This is the first showing in this country of one of Wim Wenders's finest films, and forms part of a season on the German director at the British Film Institute. It begins with a German writer, Philip Winter, who has been commissioned to write a piece on America but suffers from writer's block. When trying to book a flight back to Germany, he meets a nine-year-old girl, Alice, and her mother, who also want to return to Germany. When the mother asks Winter to look after Alice until she arrives in Europe a day later, but then does not turn up, Alice remembers that she has a grandmother who lives in Wuppertal, but cannot remember her name or address.
What follows is a futile odyssey through the Ruhrgebiet, the old industrial heart of Germany. Angry, and a little desperate, Winter takes Alice to a police station and leaves her there. But she escapes police custody and climbs back into Winter's car. The search takes them on to Munich. The final shot shows the two of them sitting in a train carriage. The camera retreats to give us a view of their train travelling south along the Rhine and of the mountains flanking the river valley far below.
The film begins in an almost desultory way. Winter's journey through America seems aimless and his attitude to American culture ambivalent. However, as soon as Alice appears, the film begins to exert a gravitational pull on its viewers. Alice, who is played by the remarkable Yella Rottländer, is by turns cheeky, witty and exasperating. She tries to conceal the pain she feels at being abandoned by her mother by locking herself in a toilet cubicle and crying. She is terrified of being rejected again, this time by Winter. The relationship between the two is not sentimentalised. Frustrated by their hopeless quest, Winter loses his temper and tells Alice that he has better things to do than drive a little girl around to find her grandmother. She retorts by asking him what these better things might be: all he ever seems to do is scribble in his notebook.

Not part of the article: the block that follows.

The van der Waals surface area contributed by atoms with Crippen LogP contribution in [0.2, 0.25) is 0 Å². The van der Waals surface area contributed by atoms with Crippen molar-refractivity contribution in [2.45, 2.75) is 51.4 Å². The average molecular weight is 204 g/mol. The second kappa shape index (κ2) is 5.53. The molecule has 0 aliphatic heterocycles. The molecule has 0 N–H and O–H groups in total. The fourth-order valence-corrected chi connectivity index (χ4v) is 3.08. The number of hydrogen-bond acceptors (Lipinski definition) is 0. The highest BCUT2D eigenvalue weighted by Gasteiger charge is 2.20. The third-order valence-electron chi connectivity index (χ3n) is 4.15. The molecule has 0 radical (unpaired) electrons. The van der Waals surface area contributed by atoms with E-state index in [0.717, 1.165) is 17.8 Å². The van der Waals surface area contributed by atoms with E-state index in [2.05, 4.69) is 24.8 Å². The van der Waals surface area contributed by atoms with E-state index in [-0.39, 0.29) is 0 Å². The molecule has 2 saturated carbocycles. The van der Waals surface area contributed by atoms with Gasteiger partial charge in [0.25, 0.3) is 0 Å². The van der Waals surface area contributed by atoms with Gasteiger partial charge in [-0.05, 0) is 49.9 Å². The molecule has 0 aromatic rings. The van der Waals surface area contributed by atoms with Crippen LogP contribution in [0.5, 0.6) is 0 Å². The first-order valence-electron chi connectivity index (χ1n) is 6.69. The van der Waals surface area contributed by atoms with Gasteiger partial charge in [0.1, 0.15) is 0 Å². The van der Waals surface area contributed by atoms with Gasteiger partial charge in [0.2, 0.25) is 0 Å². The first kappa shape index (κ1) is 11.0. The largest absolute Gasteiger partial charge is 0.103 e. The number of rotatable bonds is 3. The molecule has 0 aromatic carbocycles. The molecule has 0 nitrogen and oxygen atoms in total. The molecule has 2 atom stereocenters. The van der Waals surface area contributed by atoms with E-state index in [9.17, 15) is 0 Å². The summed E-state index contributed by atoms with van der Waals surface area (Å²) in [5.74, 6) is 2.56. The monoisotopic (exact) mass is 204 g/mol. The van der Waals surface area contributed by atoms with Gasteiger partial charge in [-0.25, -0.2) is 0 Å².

Before last Thursday's screening of the film at London's NFT, Wim Wenders appeared in person to introduce it. He said that when he was making this, his fourth film, he was unsure of his vocation as a film director, and was wondering whether he should return to writing or painting. Then Alice saved him. He came to realise that Alice and Winter could carry the film by themselves, and that he could start to call himself a director. Even now, more than 30 years later, he thought the movie had turned out well. The audience agreed, as the applause at the end of the film demonstrated.
Paul Crichton, psychiatrist, London
E-mail your 500-word review of an arts event of your choice to email@example.com. For terms and conditions, see www. independent.co.uk/freelancetermsReuse content